She seemed determined not to take direction, to poop on our rules and routines.
"The script description was that it was like my body convulses as if I was shot by a bullet, except a poop bullet," says Rudolph.
Whoever produced the poop consumed some newspaper, a bit of credit card, and wolf hair.
There was poop humor—literally—when Valerie's house becomes flooded with fecal matter after a pipe bursts.
After their poop is collected, it is run under a UV light to sanitize it.
The wheel, which was uncovered, was set at the break of the poop, between the rail and the chart-house.
The cabin passengers were collected under the awning on the poop.
A man with a megaphone appeared on her poop deck 93 and leveled the instrument at the little group by the wheel.
"It is done," he whispered, and pointing to the poop he sprang up.
Henry, the two sail-makers and the steward, variously equipped with knives and clubs, were stationed along the break of the poop.
"stern deck of a ship," c.1400, from Middle French poupe "stern of a ship" (14c.), from Old Provençal or Italian poppa, from Latin puppis "poop, stern," of uncertain origin. Poop deck attested by 1779.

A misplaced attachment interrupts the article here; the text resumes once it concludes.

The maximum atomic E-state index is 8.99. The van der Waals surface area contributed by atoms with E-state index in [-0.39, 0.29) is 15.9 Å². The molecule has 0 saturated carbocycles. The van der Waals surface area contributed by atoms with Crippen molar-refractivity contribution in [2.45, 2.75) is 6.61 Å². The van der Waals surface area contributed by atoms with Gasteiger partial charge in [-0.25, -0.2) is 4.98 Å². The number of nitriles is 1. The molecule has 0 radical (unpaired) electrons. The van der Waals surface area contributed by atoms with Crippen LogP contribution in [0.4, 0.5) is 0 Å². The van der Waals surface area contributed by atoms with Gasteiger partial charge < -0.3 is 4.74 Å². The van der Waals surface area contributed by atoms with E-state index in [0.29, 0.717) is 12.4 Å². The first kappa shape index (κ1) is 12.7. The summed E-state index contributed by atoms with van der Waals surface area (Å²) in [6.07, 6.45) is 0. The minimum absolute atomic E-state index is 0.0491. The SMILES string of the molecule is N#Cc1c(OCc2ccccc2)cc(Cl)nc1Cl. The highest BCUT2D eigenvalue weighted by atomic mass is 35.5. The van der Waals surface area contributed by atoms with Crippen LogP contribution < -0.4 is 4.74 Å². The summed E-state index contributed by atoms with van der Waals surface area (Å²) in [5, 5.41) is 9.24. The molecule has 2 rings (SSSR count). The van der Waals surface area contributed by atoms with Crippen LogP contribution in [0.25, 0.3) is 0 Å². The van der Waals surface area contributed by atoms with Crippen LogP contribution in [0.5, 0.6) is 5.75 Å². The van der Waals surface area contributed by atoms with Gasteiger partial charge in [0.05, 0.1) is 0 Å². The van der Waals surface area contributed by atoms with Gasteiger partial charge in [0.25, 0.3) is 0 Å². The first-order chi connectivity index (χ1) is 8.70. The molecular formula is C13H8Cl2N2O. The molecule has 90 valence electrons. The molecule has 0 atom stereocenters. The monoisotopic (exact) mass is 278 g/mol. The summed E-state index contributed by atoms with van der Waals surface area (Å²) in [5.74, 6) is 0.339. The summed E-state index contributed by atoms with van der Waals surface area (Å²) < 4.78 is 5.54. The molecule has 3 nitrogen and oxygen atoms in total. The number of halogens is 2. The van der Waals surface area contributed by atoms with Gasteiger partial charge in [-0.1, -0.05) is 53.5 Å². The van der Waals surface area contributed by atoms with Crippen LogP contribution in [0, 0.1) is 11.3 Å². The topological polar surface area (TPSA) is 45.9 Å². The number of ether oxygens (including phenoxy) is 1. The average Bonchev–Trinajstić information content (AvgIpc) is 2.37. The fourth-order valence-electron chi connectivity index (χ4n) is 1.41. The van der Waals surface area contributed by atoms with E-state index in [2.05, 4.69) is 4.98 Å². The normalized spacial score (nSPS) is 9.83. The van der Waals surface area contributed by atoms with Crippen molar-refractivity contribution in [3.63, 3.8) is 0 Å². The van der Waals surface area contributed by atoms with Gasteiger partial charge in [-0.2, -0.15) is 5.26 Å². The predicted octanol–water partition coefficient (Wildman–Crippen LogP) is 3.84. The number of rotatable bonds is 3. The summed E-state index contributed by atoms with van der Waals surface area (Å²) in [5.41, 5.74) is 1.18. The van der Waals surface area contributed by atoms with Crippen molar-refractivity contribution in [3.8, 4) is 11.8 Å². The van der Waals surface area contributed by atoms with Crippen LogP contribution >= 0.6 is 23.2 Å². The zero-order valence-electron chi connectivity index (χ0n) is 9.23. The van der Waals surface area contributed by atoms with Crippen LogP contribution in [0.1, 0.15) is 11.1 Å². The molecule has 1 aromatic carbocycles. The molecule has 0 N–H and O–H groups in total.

"excrement," 1744, a children's euphemism, probably of imitative origin. The verb in this sense is from 1903. Cf. the same word in the sense "to break wind softly," attested from 1721, earlier "to make a short blast on a horn" (late 14c.). Meaning "stupid or dull person" is from 1915. Pooper-scooper attested from 1970.
"up-to-date information," 1941, in poop sheet, U.S. Army slang, of unknown origin, perhaps from poop (n.2).
"become tired," 1931, of unknown origin (see pooped). Related: Pooping.
[probably fr a merging of 14th-century poupen, ''to toot,'' with 15th-century poop, ''the rear part of a ship,'' fr Latin puppis of the same meaning; the fatigue sense may be related to the condition of a ship that is pooped, ''has taken a wave over the stern'']